Have your heard the terms “Old Order Amish” or “Amish-Mennonite”?
There are distinctions between these groups, but what are they? And why are they there?
We need to delve into history for this answer, back to the middle of the 19th century. At the same time that the United States was suffering the growing pains that eventually led to the Civil War, the Amish in America were facing their own difficulties.
When the first Amish settlers came to Pennsylvania in the 1700’s, they were a cohesive group held together by a common religion, heritage and language. They had been driven out of their native Switzerland after suffering years of persecution.
Over the next hundred years, the Amish settled farther and farther west, to western Pennsylvania, Ohio, Indiana, Illinois and Iowa. By the mid-1800’s, there were six main areas of settlement in these five states. But the combination of distance, time, and an influx of new Amish settlers from Europe in the first half of the 19th century threatened to break down the unity of the church.
Change-minded individuals questioned the long held traditional way of their forefathers. Some urged that the church should allow “stream baptism,” while some thought it would be best if the Amish met in church buildings rather than homes. Others wanted to have buttons on their clothes. Some felt the responsibility of taking part in local politics.
On the other end, tradition-minded people felt that the church shouldn’t embrace change too quickly. The reasons for the way the Amish dressed, worshipped and interacted with their non-Amish neighbors were good ones, and shouldn’t be tossed away lightly as a sacrifice to human judgement. Adopting styles and patterns of living from the surrounding culture would seriously impact the Amish community life.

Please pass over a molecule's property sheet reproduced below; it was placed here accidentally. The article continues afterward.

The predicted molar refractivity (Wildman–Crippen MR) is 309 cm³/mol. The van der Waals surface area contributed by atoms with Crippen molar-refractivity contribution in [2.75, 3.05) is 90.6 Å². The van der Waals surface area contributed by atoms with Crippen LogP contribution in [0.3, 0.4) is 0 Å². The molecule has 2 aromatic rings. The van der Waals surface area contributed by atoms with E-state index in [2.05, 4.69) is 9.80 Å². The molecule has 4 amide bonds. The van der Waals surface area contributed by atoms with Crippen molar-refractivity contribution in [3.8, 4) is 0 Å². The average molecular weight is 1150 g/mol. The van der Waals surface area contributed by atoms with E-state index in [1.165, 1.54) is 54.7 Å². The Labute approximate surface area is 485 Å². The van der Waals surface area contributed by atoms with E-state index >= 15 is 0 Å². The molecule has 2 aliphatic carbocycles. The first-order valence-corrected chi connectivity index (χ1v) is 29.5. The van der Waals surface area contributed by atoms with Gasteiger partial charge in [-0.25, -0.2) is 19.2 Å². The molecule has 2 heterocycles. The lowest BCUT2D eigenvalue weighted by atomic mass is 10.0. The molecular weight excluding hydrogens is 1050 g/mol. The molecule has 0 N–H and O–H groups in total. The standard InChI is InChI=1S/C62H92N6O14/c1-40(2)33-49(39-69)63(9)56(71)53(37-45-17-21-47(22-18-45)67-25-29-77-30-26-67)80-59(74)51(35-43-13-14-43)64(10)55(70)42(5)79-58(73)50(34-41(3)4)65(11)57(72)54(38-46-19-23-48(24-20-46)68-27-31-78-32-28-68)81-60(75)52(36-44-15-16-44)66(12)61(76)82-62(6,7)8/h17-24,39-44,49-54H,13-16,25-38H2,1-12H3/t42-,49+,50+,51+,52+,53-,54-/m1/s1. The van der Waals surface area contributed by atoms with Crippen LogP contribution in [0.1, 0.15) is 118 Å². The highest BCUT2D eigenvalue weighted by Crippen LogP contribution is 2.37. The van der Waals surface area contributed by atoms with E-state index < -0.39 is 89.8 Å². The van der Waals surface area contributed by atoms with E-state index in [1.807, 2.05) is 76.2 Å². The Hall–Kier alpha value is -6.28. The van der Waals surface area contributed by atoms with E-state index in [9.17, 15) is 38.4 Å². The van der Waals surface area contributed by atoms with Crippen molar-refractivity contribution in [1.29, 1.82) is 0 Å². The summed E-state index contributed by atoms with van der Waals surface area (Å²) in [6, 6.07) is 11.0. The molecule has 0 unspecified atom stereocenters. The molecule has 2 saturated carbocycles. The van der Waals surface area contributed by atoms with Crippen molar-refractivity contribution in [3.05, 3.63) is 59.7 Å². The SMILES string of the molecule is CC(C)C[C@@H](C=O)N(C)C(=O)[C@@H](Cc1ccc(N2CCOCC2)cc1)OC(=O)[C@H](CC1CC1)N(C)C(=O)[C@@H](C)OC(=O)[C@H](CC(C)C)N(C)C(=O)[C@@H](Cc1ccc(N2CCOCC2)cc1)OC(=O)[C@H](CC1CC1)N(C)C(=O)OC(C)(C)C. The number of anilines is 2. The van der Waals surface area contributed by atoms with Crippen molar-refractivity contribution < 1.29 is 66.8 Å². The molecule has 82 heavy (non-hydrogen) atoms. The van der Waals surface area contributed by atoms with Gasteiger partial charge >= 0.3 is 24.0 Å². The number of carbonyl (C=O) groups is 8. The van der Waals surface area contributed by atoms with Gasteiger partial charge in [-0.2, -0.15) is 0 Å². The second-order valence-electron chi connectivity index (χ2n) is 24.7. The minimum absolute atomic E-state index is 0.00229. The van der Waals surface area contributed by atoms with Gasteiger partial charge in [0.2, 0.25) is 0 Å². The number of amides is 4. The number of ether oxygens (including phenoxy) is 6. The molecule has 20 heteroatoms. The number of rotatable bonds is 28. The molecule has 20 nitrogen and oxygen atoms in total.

The resulting split in the Amish church didn’t happen quickly, and it didn’t happen easily. Leaders of the church on both sides worked tirelessly for many years, traveling between the settlements to bring healing to the threatening division. Annual ministers meetings, called Dienerversammlungen, were held from during the middle of the century for several years as an attempt to restore unity.
Sadly, between the early 1830’s and 1878, the seam that bound the change-minded members and the tradition-minded members together unraveled thread by thread. And like the greater conflict happening in the United States in the same era, parents and children, brothers and sisters, and neighbors and friends found themselves on opposite sides of the division.
The change-minded churches broke away from their tradition-minded brethren, eventually calling themselves Amish-Mennonite. Over the following decades, many Amish-Mennonite churches dropped the “Amish” designation and joined the larger Mennonite denomination, but there are still Amish-Mennonite churches in existence.
The tradition-minded congregations are the people we know today as the Old Order Amish. When we visit the Amish communities of Pennsylvania, Ohio, Indiana and other states, we enjoy seeing their buggies, Plain clothes, and simple lifestyles – lifestyles that have endured through centuries of change.
Jan Drexler lives in the Black Hills of South Dakota with her husband of more than thirty years, their four adult children, two active dogs, and Maggie, the cat who thinks she’s a dog. If she isn’t sitting at her computer ruining – I mean living – the lives of her characters, she’s probably hiking in the Hills or the Badlands, enjoying the spectacular scenery.
Jan’s debut novel, The Prodigal Son Returns, was published by Love Inspired in May 2013, and her second novel, A Mother for His Children, was the winner of the 2013 TARA Contest in the Inspirational Category. It was released on August 5th. You can read Jan’s posts every Monday morning at the Yankee-Belle Cafe.
Purchase Jan’s books here.